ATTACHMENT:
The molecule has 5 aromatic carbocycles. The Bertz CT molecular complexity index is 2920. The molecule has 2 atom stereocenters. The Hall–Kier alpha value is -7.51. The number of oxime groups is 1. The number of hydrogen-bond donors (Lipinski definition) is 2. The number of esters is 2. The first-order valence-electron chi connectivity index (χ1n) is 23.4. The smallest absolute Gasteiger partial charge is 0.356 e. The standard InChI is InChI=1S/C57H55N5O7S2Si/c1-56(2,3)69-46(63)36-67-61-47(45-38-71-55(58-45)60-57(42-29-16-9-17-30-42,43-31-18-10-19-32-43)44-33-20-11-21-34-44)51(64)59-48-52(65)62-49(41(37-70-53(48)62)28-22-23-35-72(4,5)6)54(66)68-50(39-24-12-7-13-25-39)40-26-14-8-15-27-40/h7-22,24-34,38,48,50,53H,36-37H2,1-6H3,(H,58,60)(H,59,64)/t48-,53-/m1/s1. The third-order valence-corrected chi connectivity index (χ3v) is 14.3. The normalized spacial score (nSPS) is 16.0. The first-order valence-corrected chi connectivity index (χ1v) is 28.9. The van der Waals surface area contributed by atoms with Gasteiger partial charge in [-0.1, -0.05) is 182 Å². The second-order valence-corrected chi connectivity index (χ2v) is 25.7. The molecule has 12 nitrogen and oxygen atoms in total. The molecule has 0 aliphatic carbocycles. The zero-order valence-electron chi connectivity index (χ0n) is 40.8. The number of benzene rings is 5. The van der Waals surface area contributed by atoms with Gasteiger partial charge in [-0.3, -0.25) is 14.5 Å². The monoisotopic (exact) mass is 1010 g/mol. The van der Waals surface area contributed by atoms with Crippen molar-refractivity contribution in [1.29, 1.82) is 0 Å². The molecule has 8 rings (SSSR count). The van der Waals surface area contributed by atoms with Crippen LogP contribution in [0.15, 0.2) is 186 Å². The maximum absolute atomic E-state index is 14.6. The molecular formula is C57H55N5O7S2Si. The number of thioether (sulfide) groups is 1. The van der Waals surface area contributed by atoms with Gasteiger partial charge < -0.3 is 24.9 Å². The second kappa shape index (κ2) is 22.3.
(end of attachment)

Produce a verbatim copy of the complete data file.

The molecule has 5 aromatic carbocycles. The Bertz CT molecular complexity index is 2920. The molecule has 2 atom stereocenters. The Hall–Kier alpha value is -7.51. The number of oxime groups is 1. The number of hydrogen-bond donors (Lipinski definition) is 2. The number of esters is 2. The first-order valence-electron chi connectivity index (χ1n) is 23.4. The smallest absolute Gasteiger partial charge is 0.356 e. The standard InChI is InChI=1S/C57H55N5O7S2Si/c1-56(2,3)69-46(63)36-67-61-47(45-38-71-55(58-45)60-57(42-29-16-9-17-30-42,43-31-18-10-19-32-43)44-33-20-11-21-34-44)51(64)59-48-52(65)62-49(41(37-70-53(48)62)28-22-23-35-72(4,5)6)54(66)68-50(39-24-12-7-13-25-39)40-26-14-8-15-27-40/h7-22,24-34,38,48,50,53H,36-37H2,1-6H3,(H,58,60)(H,59,64)/t48-,53-/m1/s1. The third-order valence-corrected chi connectivity index (χ3v) is 14.3. The normalized spacial score (nSPS) is 16.0. The first-order valence-corrected chi connectivity index (χ1v) is 28.9. The van der Waals surface area contributed by atoms with Gasteiger partial charge in [-0.1, -0.05) is 182 Å². The second-order valence-corrected chi connectivity index (χ2v) is 25.7. The molecule has 12 nitrogen and oxygen atoms in total. The molecule has 0 aliphatic carbocycles. The zero-order valence-electron chi connectivity index (χ0n) is 40.8. The number of benzene rings is 5. The van der Waals surface area contributed by atoms with Gasteiger partial charge in [-0.3, -0.25) is 14.5 Å². The monoisotopic (exact) mass is 1010 g/mol. The van der Waals surface area contributed by atoms with Crippen molar-refractivity contribution in [1.29, 1.82) is 0 Å². The molecule has 8 rings (SSSR count). The van der Waals surface area contributed by atoms with Crippen LogP contribution in [0.15, 0.2) is 186 Å². The maximum absolute atomic E-state index is 14.6. The molecular formula is C57H55N5O7S2Si. The number of thioether (sulfide) groups is 1. The van der Waals surface area contributed by atoms with Gasteiger partial charge < -0.3 is 24.9 Å². The second kappa shape index (κ2) is 22.3.